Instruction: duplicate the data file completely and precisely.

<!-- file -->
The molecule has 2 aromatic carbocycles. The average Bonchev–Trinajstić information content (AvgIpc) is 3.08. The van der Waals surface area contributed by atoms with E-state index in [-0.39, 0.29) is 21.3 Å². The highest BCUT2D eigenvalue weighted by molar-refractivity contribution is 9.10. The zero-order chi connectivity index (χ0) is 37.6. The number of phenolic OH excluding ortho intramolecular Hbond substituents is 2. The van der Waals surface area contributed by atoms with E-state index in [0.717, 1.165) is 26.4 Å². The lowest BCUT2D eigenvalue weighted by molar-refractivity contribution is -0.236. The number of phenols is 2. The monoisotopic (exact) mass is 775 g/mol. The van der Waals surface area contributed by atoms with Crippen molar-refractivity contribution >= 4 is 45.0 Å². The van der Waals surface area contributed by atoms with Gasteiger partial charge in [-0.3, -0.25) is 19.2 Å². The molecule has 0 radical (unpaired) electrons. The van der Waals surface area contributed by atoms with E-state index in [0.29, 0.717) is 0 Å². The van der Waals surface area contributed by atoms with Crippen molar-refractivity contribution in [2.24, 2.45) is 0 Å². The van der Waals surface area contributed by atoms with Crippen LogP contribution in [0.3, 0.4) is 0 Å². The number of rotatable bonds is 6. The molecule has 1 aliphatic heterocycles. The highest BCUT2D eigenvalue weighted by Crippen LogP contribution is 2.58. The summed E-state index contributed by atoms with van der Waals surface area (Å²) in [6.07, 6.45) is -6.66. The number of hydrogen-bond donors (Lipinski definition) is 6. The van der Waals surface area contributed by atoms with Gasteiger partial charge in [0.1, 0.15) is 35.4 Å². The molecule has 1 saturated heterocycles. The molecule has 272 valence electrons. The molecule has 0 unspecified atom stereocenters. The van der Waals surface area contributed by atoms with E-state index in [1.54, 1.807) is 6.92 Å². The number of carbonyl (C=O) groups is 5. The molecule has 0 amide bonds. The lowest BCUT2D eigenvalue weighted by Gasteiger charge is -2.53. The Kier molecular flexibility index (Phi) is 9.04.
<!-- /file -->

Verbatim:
The molecule has 2 aromatic carbocycles. The average Bonchev–Trinajstić information content (AvgIpc) is 3.08. The van der Waals surface area contributed by atoms with E-state index in [-0.39, 0.29) is 21.3 Å². The highest BCUT2D eigenvalue weighted by molar-refractivity contribution is 9.10. The zero-order chi connectivity index (χ0) is 37.6. The number of phenolic OH excluding ortho intramolecular Hbond substituents is 2. The van der Waals surface area contributed by atoms with E-state index in [0.717, 1.165) is 26.4 Å². The lowest BCUT2D eigenvalue weighted by molar-refractivity contribution is -0.236. The number of phenols is 2. The monoisotopic (exact) mass is 775 g/mol. The van der Waals surface area contributed by atoms with Crippen molar-refractivity contribution >= 4 is 45.0 Å². The van der Waals surface area contributed by atoms with Gasteiger partial charge in [-0.3, -0.25) is 19.2 Å². The molecule has 0 radical (unpaired) electrons. The van der Waals surface area contributed by atoms with E-state index in [0.29, 0.717) is 0 Å². The van der Waals surface area contributed by atoms with Crippen molar-refractivity contribution in [2.24, 2.45) is 0 Å². The van der Waals surface area contributed by atoms with Crippen LogP contribution in [0.3, 0.4) is 0 Å². The number of rotatable bonds is 6. The molecule has 1 aliphatic heterocycles. The highest BCUT2D eigenvalue weighted by Crippen LogP contribution is 2.58. The summed E-state index contributed by atoms with van der Waals surface area (Å²) in [6.07, 6.45) is -6.66. The number of hydrogen-bond donors (Lipinski definition) is 6. The van der Waals surface area contributed by atoms with Gasteiger partial charge in [0.1, 0.15) is 35.4 Å². The molecule has 1 saturated heterocycles. The molecule has 272 valence electrons. The molecule has 0 unspecified atom stereocenters. The van der Waals surface area contributed by atoms with E-state index in [1.54, 1.807) is 6.92 Å². The number of carbonyl (C=O) groups is 5. The molecule has 0 amide bonds. The lowest BCUT2D eigenvalue weighted by Gasteiger charge is -2.53. The Kier molecular flexibility index (Phi) is 9.04.